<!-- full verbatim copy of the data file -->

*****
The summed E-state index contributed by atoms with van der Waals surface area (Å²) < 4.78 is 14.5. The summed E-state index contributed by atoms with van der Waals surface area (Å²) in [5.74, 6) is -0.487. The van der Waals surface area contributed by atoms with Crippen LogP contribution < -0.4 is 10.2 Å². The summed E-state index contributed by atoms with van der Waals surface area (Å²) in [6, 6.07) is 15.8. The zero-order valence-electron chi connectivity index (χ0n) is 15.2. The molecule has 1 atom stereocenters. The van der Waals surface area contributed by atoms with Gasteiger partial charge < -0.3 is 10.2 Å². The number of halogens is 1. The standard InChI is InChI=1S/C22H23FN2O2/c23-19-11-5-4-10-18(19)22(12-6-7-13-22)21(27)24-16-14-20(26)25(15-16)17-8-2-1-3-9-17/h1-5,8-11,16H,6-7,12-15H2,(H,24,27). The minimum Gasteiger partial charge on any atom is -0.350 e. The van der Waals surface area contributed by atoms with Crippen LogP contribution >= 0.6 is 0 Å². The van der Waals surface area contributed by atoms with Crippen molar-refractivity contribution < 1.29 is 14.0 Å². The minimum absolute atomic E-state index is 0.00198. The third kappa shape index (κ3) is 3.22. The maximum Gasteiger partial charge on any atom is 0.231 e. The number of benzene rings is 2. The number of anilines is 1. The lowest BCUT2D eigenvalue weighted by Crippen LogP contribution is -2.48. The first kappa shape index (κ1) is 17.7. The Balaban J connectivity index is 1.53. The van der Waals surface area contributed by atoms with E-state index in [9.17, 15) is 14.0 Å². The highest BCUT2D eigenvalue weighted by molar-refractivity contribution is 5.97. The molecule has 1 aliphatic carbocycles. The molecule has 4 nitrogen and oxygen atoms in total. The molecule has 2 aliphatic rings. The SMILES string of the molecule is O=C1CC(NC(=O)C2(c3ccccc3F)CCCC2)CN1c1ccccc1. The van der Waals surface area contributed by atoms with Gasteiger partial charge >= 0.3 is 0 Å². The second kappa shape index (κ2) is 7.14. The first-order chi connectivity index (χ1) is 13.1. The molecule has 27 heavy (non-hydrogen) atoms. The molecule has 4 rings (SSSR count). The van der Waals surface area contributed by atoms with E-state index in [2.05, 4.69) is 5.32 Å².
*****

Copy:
The summed E-state index contributed by atoms with van der Waals surface area (Å²) < 4.78 is 14.5. The summed E-state index contributed by atoms with van der Waals surface area (Å²) in [5.74, 6) is -0.487. The van der Waals surface area contributed by atoms with Crippen LogP contribution < -0.4 is 10.2 Å². The summed E-state index contributed by atoms with van der Waals surface area (Å²) in [6, 6.07) is 15.8. The zero-order valence-electron chi connectivity index (χ0n) is 15.2. The molecule has 1 atom stereocenters. The van der Waals surface area contributed by atoms with Gasteiger partial charge < -0.3 is 10.2 Å². The number of halogens is 1. The standard InChI is InChI=1S/C22H23FN2O2/c23-19-11-5-4-10-18(19)22(12-6-7-13-22)21(27)24-16-14-20(26)25(15-16)17-8-2-1-3-9-17/h1-5,8-11,16H,6-7,12-15H2,(H,24,27). The minimum Gasteiger partial charge on any atom is -0.350 e. The van der Waals surface area contributed by atoms with Crippen LogP contribution >= 0.6 is 0 Å². The van der Waals surface area contributed by atoms with Crippen molar-refractivity contribution < 1.29 is 14.0 Å². The minimum absolute atomic E-state index is 0.00198. The third kappa shape index (κ3) is 3.22. The maximum Gasteiger partial charge on any atom is 0.231 e. The number of benzene rings is 2. The number of anilines is 1. The lowest BCUT2D eigenvalue weighted by Crippen LogP contribution is -2.48. The first kappa shape index (κ1) is 17.7. The Balaban J connectivity index is 1.53. The van der Waals surface area contributed by atoms with E-state index in [9.17, 15) is 14.0 Å². The highest BCUT2D eigenvalue weighted by molar-refractivity contribution is 5.97. The molecule has 1 aliphatic carbocycles. The molecule has 4 nitrogen and oxygen atoms in total. The molecule has 2 aliphatic rings. The SMILES string of the molecule is O=C1CC(NC(=O)C2(c3ccccc3F)CCCC2)CN1c1ccccc1. The van der Waals surface area contributed by atoms with Gasteiger partial charge >= 0.3 is 0 Å². The second kappa shape index (κ2) is 7.14. The first-order chi connectivity index (χ1) is 13.1. The molecule has 27 heavy (non-hydrogen) atoms. The molecule has 4 rings (SSSR count). The van der Waals surface area contributed by atoms with E-state index in [2.05, 4.69) is 5.32 Å².